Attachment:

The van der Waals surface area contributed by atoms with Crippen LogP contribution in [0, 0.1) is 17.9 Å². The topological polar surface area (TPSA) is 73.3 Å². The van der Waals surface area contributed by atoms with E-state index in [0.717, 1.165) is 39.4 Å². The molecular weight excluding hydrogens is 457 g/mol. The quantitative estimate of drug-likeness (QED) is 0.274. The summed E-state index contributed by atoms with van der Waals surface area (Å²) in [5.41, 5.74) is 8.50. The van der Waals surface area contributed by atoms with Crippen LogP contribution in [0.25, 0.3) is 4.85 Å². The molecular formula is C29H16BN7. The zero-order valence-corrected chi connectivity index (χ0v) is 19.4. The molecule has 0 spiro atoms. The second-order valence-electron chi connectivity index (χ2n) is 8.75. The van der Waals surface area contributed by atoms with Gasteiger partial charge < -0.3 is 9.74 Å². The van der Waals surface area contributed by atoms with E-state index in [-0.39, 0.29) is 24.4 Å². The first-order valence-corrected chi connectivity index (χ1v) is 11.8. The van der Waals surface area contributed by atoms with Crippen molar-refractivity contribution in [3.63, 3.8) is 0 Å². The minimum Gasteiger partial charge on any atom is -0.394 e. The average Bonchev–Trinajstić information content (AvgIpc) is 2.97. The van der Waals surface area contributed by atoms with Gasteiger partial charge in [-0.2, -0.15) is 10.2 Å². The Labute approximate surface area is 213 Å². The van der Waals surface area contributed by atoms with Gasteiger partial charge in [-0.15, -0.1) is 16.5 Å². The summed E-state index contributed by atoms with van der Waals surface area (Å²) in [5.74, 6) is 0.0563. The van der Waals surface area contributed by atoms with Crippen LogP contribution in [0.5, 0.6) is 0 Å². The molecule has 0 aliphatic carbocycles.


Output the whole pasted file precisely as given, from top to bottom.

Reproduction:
The van der Waals surface area contributed by atoms with Crippen LogP contribution in [0, 0.1) is 17.9 Å². The topological polar surface area (TPSA) is 73.3 Å². The van der Waals surface area contributed by atoms with E-state index in [0.717, 1.165) is 39.4 Å². The molecular weight excluding hydrogens is 457 g/mol. The quantitative estimate of drug-likeness (QED) is 0.274. The summed E-state index contributed by atoms with van der Waals surface area (Å²) in [5.41, 5.74) is 8.50. The van der Waals surface area contributed by atoms with Crippen LogP contribution in [0.25, 0.3) is 4.85 Å². The molecular formula is C29H16BN7. The zero-order valence-corrected chi connectivity index (χ0v) is 19.4. The molecule has 0 spiro atoms. The second-order valence-electron chi connectivity index (χ2n) is 8.75. The van der Waals surface area contributed by atoms with Gasteiger partial charge < -0.3 is 9.74 Å². The van der Waals surface area contributed by atoms with E-state index in [-0.39, 0.29) is 24.4 Å². The first-order valence-corrected chi connectivity index (χ1v) is 11.8. The van der Waals surface area contributed by atoms with Crippen molar-refractivity contribution in [3.63, 3.8) is 0 Å². The minimum Gasteiger partial charge on any atom is -0.394 e. The average Bonchev–Trinajstić information content (AvgIpc) is 2.97. The van der Waals surface area contributed by atoms with Gasteiger partial charge in [-0.2, -0.15) is 10.2 Å². The Labute approximate surface area is 213 Å². The van der Waals surface area contributed by atoms with Gasteiger partial charge in [-0.15, -0.1) is 16.5 Å². The summed E-state index contributed by atoms with van der Waals surface area (Å²) in [5.74, 6) is 0.0563. The van der Waals surface area contributed by atoms with Crippen LogP contribution in [0.5, 0.6) is 0 Å². The molecule has 0 aliphatic carbocycles.